Last Updated on May 5, 2015, by eNotes Editorial. Word Count: 972
Paul and seven others are assigned to guard an abandoned village near a supply dump. They make the most of this opportunity and create “an idyll of eating and sleeping.” The village has been shelled regularly, but there is plenty for these deprived soldiers to scavenge. They find mattresses, bedding, eggs, butter, and two young pigs. One of the houses has everything a cook would need, and several of the men scour nearby fields for fresh vegetables. Cooking begins, but the smoke is visible to the observation balloons. They are now a target, so they grab the food and head for their dugout shelter. Their meal goes on as planned. For the next two weeks life is easy and the men take advantage of their access to supplies. Soon they are called back to their regiment, and they load the trucks with all sorts of luxuries from the village, including two big, red armchairs.
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Several days later they are to evacuate a village. As they approach their destination, the soldiers see a stream of citizens silently trudging away from their homes hauling everything they can possibly manage. Suddenly they are attacked and Albert Kropp is hit in the knee. Paul drags him to safety and binds his wounds; Kropp then bandages wounds on Paul’s arm and leg. They crawl until they are picked up by an ambulance full of other wounded soldiers. Kropp has decided that if he loses his leg he will take his own life. When it is his turn to be patched up, Paul decides he will not take any chloroform because military surgeons are too quick to amputate. The doctor finds the segment of shell and sets Paul’s leg, telling him he will be heading home the next day. Paul finds Kropp and bribes the sergeant-major to put them together on the hospital train in the morning. Kropp is loaded into a bottom bunk, and Paul is supposed to get into the bed on top. He is hesitant when he sees the crisp, pristine white bedding, for he knows he is filthy and full of lice. One of the Red Cross nurses assures him lice need a nice bed now and then, too, and Paul hesitates no longer.
The train leaves an hour later. When it is dark, Paul wakes and Kropp is restless. When Paul tries to climb down from his bed to head for the latrine, he finds nothing on which to place his foot and falls. One of the nurses comes in and comforts him sweetly. She is young and Paul is having difficulty telling her he needs to relieve himself. Once she understands, she brings him a bottle.
Several days pass and Albert has developed a fever and will be put off at the next stop. Paul knows he must also quickly develop a fever so they can stay together. He tricks the thermometer, and the two of them are evacuated at the next train stop and taken to a Catholic hospital. When the sisters pray early in the morning, they leave the door open so the patients can hear; however, the patients are disturbed by the noise rather than inspired by the prayers. Paul asks them repeatedly to shut the door, but the women do not understand the hostility. Finally Paul throws a bottle of urine at the door, and the sister closes the door. There are some repercussions, but they are minimal. There are eight men on this ward and one of them, Franz, begins to bleed profusely one night. The nurse thinks it is something trivial and does not come when they ring the bell. After she discovers it is something rather serious, a sister checks on them more often. Some of the volunteers, though well meaning, do not have the necessary skills to help patients move and actually end up hurting them. Despite such difficulties, their stay here is better than anything they could have imagined.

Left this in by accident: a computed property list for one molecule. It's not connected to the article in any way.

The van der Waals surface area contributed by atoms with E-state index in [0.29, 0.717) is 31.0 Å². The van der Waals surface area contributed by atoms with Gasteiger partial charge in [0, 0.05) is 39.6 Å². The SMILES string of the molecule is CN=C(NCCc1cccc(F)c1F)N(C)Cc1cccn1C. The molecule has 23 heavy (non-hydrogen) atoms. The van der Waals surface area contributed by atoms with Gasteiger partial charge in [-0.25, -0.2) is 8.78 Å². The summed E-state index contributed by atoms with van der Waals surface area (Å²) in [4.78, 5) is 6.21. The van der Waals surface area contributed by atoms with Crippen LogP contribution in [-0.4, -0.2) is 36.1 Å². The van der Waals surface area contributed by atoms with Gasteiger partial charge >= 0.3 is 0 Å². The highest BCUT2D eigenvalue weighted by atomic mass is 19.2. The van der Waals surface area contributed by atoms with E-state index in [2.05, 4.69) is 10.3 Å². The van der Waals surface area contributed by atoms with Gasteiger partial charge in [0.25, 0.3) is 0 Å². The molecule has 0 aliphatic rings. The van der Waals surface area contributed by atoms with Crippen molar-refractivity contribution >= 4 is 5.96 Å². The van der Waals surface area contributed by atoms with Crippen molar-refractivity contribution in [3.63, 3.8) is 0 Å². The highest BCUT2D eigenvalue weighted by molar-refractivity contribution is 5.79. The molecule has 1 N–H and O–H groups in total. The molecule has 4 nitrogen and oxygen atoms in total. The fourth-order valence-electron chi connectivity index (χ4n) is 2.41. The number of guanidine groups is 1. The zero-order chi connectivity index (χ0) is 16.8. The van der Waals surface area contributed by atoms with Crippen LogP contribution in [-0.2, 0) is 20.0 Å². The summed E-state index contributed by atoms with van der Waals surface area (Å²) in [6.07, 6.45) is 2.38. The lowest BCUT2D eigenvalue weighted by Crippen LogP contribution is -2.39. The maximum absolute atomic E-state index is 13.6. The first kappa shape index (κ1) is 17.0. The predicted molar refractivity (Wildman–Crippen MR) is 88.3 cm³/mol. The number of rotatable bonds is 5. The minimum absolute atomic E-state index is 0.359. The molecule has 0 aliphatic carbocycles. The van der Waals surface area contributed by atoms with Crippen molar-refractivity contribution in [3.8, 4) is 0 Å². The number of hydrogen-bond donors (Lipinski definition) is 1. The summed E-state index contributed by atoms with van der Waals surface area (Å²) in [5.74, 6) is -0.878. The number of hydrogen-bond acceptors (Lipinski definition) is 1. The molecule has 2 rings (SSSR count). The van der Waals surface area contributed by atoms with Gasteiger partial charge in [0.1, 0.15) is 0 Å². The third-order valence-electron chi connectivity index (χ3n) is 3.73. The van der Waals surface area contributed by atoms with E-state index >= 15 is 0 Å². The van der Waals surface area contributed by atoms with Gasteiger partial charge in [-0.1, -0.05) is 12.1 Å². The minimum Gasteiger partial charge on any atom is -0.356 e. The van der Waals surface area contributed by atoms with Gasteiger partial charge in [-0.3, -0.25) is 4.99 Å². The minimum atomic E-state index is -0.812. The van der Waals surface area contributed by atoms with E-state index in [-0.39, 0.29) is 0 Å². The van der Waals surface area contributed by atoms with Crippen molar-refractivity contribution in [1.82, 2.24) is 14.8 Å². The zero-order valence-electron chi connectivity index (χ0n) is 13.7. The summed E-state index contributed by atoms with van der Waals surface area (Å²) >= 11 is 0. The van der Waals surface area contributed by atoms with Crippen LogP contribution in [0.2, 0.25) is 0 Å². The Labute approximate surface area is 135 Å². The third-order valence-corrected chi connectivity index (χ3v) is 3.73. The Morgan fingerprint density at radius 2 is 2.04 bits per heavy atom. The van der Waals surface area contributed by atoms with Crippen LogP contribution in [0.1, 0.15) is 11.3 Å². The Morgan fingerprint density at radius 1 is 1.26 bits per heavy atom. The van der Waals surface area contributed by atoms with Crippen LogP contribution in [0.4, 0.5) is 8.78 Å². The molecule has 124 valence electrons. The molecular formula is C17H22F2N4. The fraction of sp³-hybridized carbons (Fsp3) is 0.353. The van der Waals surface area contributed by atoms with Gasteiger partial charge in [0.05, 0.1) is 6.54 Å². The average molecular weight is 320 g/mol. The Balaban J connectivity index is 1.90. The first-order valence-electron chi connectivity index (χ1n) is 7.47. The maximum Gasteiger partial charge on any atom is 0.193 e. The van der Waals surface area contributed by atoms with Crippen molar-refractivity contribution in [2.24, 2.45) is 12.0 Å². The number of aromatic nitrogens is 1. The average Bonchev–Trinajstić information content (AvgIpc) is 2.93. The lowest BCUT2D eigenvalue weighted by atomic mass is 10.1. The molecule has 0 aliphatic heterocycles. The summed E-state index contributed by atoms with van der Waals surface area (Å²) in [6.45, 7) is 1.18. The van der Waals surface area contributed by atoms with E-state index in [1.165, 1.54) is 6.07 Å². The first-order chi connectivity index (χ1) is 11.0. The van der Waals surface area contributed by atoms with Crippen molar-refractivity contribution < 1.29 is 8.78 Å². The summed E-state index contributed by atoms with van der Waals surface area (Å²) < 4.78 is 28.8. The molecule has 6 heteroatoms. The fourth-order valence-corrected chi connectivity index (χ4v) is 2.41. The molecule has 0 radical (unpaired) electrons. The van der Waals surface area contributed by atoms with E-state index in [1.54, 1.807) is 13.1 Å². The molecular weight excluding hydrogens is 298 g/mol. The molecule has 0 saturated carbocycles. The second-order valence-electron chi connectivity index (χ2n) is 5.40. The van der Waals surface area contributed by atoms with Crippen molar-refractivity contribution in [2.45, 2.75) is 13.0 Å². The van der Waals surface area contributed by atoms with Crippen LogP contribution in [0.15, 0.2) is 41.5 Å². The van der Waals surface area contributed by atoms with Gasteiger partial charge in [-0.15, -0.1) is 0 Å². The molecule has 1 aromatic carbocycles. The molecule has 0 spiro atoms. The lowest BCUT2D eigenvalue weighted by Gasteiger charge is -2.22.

Franz never quite recovered from his hemorrhaging, and he is taken away. One of the men who has been there the longest explains Franz has been taken to the Dead Room, a place for those about to die from which no one ever returns. Albert is not doing well after his leg is amputated above the thigh. The men are a bit more hopeful when one of their comrades actually returns from the Dead Room. Paul is soon able to hobble around, and he ponders the scope of the war and the destruction it has caused:
I am young. I am twenty years old; yet I know nothing of life but despair, death, fear, and fatuous superficiality cast over an abyss of sorrow. I see how peoples are set against one another, and in the silence, unknowingly, foolishly, innocently, slay one another....Through the years our business has been killing....Our knowledge of life is limited to death.
There are also some good moments. One of the older men in their ward, Lewandowski, is receiving his wife for a visit; he has not seen her in two years. She has finally saved enough money to make the journey from Poland; he is finally well enough to walk just a bit. When she arrives there is an understandable nervousness between them. Their child has a dirty diaper, and the simple act of changing it dispels the tension. The men of the ward conspire to allow Lewandowski and his wife a few moments of intimacy. In return for their discretion, he shares the food his wife brought him. Paul goes to the massage center every day and is doing much better. The worst is over for Albert, and he is no longer suicidal. Soon he will leave to get his artificial leg. Paul gets convalescent leave but is then recalled to his regiment instead.